Readers may recall Lamacha Investment Group who now control GSR took over Bogoso-Prestea and Wassa Mines when Wassa Mine was making profits and Bogoso-Prestea making marginal loses. The grand plan of Lamancha and hence GSR from 2018 therefore was not to develop the Bogoso-Prestea mine alongside the Wassa Mine profits but to relegate the loses of Bogoso-Prestea to another company and concentrate on the profits at its Wassa Mine.
This business deal is very unethical and alien to the Ghanaian Mining Industry. GSR Financials Summary 2018-2020 (source gsr.com) In 2018, GSR produced 224,784 ounces of gold with cash operating costs of $847 per once, and an all-in sustaining cost per ounce of $1,107 resulting in a cash position of US$96.5million as at December 31, 2018.
In 2019, GSR produced 204,200 ounces and had cash position of $53.4m at December 31, 2019. As at June 30, 2020 prior to the sale of Bogoso-Prestea Mine, GSR had cash and cash equivalent of US$45 million indicating a positive cashflow and better financial standing. Further, as at December 31, 2020, GSR had cash and cash equivalent of US$60.8 million and was in better business standing.
The cashflow of GSR from 2018- June 2020 did not demonstrate an extensive business stress that required the sale of the Bogoso Prestea Mine. By the sale however, GSR achieved its self-serving goal of making quick gains and maximizing profit at the expense of developing Bogoso Prestea mine for the future.
The Future of the Bogoso Prestea Mine To repeat myself, Bogoso Prestea Mine has the largest concession in Ghana, had a published liability of US$53million and required some working capital injection of some US$24million.
Ironically, the mine was not sold to any major world-class mining company with the financial muscle but rather to a novice firm – FGR- who has a principal Blue International, with no good financial capability commensurate with the requirements of the mining sector in Ghana. FGR could only boast of an energy arm having PPA agreements with African Governments for managing hydropower with only a total of some US$6million grant as funding for the two projects it has.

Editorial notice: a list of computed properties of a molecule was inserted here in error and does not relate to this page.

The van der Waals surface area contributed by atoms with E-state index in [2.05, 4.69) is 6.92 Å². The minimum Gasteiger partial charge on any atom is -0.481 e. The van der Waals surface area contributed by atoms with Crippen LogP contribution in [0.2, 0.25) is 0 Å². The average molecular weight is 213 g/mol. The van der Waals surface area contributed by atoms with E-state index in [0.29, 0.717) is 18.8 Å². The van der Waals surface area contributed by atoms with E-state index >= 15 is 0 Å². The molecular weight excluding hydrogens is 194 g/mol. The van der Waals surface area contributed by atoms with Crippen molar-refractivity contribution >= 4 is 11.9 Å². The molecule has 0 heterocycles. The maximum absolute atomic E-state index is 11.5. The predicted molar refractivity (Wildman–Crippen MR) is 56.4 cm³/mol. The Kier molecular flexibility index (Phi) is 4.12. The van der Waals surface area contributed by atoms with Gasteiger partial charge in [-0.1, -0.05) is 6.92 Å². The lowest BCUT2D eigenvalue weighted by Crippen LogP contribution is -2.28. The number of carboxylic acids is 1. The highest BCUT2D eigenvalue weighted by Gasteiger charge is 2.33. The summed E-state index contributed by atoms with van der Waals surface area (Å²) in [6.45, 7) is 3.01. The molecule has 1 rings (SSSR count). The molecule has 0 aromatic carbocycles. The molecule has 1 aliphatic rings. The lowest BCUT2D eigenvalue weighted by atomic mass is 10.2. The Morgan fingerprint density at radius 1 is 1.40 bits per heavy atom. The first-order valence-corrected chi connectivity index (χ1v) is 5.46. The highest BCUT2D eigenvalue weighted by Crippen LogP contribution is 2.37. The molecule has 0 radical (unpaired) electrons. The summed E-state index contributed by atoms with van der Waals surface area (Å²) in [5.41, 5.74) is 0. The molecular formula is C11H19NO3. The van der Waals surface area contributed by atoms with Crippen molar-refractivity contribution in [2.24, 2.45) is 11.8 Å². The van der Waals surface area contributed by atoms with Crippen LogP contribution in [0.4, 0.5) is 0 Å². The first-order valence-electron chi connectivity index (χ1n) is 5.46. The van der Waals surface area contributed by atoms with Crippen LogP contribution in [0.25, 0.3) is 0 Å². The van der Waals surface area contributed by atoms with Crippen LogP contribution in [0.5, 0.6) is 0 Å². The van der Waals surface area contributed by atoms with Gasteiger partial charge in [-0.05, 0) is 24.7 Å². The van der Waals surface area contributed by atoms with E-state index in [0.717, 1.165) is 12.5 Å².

How is such a company expected to turn around a major mine, sustain jobs and aid in community developments? There is much uncertainty for the continuity of the Bogoso Prestea Mine operation in the immediate future. Numerous questions border the minds of Ghanaians on the occurrences at Bogoso Prestea Mine; • Is it not interesting that GSR operating at positive cashflow of US$53.4million (December 2019) and US$45million (June 30,2020) handed over the Bogoso Prestea Mine and its US$53million rehabilitation liability to a novice 10-month-old mining firm which is private and has no available capital to revamp the Mine?
The available published worth of FGR, Blue International and Joule Africa is some US$5.4 million grant for Joule Africa project and US$663,067 annual revenue of FGR. • Is it really not the case that GSR is cunningly escaping the liabilities to concentrate on profit maximization at the Wassa Mine? • Couldn’t GSR have had a long-term plan for the Bogoso Prestea operation rather than selling it to a potentially incapable firm that is worse off in terms of capital might compared to GSR? • Did GSR intend to liquidate Bogoso Prestea operations but needed to use an alternative approach that gives them a zero cost and zero reputational hit? • Why didn’t GSR offer these same purchase terms to any of the big mining firms – Newmont, Goldfields, AngloGold already in Ghana? •
Is there something else on the books that is not publicly known for which reason the aforementioned option was avoided? • How could GSR be comfortable in selling a mine at a zero immediate return but with deferred payment arrangements? • Did GSR really form FGR as a special purpose vehicle, SPV to escape the Bogoso Prestea liabilities? Hundreds of questions remain unanswered but based on our investigations and research findings, GSR has better capacity to revamp Bogoso Prestea mine than the FGR team that purports to be independent of GSR.